Yogi Product Development


by Justin Hakuta 

For my final project I worked on developing a prototype for an online yoga community I’m launching.  I also focused on customer acquisition and landing page optimization.

Here are some lessons I learned along the way:

Developing a prototype

See the future, act in the present.  When conceptualizing and designing a prototype, it’s easy to get lost in the grand vision, the mature steady state mode with all the bells and whistles and network effects-based value and functionality established. The danger of this tendency is you can end up designing something that is way beyond a minimum viable product where suddenly everything seems essential, despite having designed a bloated product with layers of functionality that connect to untested hypotheses. This can lead to a drawn out, expensive development cycle that results in a product that hasn’t been vetted by the customer.

I would recommend first knowing what the grand vision is for your product at a high level to satisfy your ambition, then peeling away the complex layers of the product until you arrive at the most basic version, or what should be built today, based on major hypotheses, speed to market and essential value proposition. Easier said than done, but with this work complete you then have the long term vision in place and the short term MVP planned and ready to build and can proceed to test critical hypotheses. To date my team has launched a live beta site (www.avacara.com) and is currently working with customers to optimize our value proposition.  

 
Managing across cultures

I have a team of four engineers in India. Note that they are not a third party firm- they work for my startup full time. My co-founder in the U.S. speaks their local dialect and additionally another senior member of the team based in the U.S. is from India. Having the language and cultural factors in place as well as the technical skills is critical to effectively managing an offsite international team. The fact that both my co-founder and another senior member of the team stay up late into the night to work with our India team doesn’t hurt either. Additionally, because they are on staff and not working on a project basis, we are able to train them over time and develop a strong relationship which has proven critical when pushing them to meet deadlines (we sent them bonuses when several of them recently got married). We were able to plug the team into an existing office infrastructure including an onsite manager and therefore getting them up and running was a relatively quick process. Finally, one of our U.S.-based team members recently had a chance to visit the India team and in doing so, was able to identify a host of communication gaps and process improvements that have since helped greatly increase productivity. Even still we occasionally face challenges that hamper productivity (e.g. electricity outages, cultural communication barriers, technology issues). Overall, working with our India team has been a boon to our development capacity; however, it is far from a no brainer.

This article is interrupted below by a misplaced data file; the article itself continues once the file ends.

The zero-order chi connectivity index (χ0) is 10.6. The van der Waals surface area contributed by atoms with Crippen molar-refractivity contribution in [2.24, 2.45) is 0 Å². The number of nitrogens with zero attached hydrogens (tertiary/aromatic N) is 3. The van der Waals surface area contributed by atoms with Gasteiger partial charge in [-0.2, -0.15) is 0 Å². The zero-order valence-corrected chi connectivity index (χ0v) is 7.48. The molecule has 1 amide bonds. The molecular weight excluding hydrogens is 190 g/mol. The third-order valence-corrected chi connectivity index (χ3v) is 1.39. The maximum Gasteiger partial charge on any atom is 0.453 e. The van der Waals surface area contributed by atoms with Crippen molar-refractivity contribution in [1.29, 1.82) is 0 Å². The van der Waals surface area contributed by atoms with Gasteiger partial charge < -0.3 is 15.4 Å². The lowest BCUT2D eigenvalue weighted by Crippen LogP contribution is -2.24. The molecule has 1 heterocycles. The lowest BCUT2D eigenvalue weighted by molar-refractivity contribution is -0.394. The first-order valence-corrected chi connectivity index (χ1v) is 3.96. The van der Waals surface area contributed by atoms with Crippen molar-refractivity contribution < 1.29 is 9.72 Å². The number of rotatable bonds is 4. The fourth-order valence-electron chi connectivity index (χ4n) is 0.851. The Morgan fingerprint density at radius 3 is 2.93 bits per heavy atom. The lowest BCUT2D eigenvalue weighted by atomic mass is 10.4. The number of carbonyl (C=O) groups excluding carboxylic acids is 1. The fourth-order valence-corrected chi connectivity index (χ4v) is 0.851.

What about sites like Elance or Guru? Expect to spend about $3000, wait double the planned project time line, get 60-70% of the MVP you actually want depending on your technical skills and cultural awareness plus a lot of miscommunication and frustration. Outsourcing can work, but unless you have the majority of the factors listed above accounted for, I would say it’s more risky and far from a sure shot and at worst can lead to an expensive, half-baked product that isn’t worth your time.

Developing an opinion on development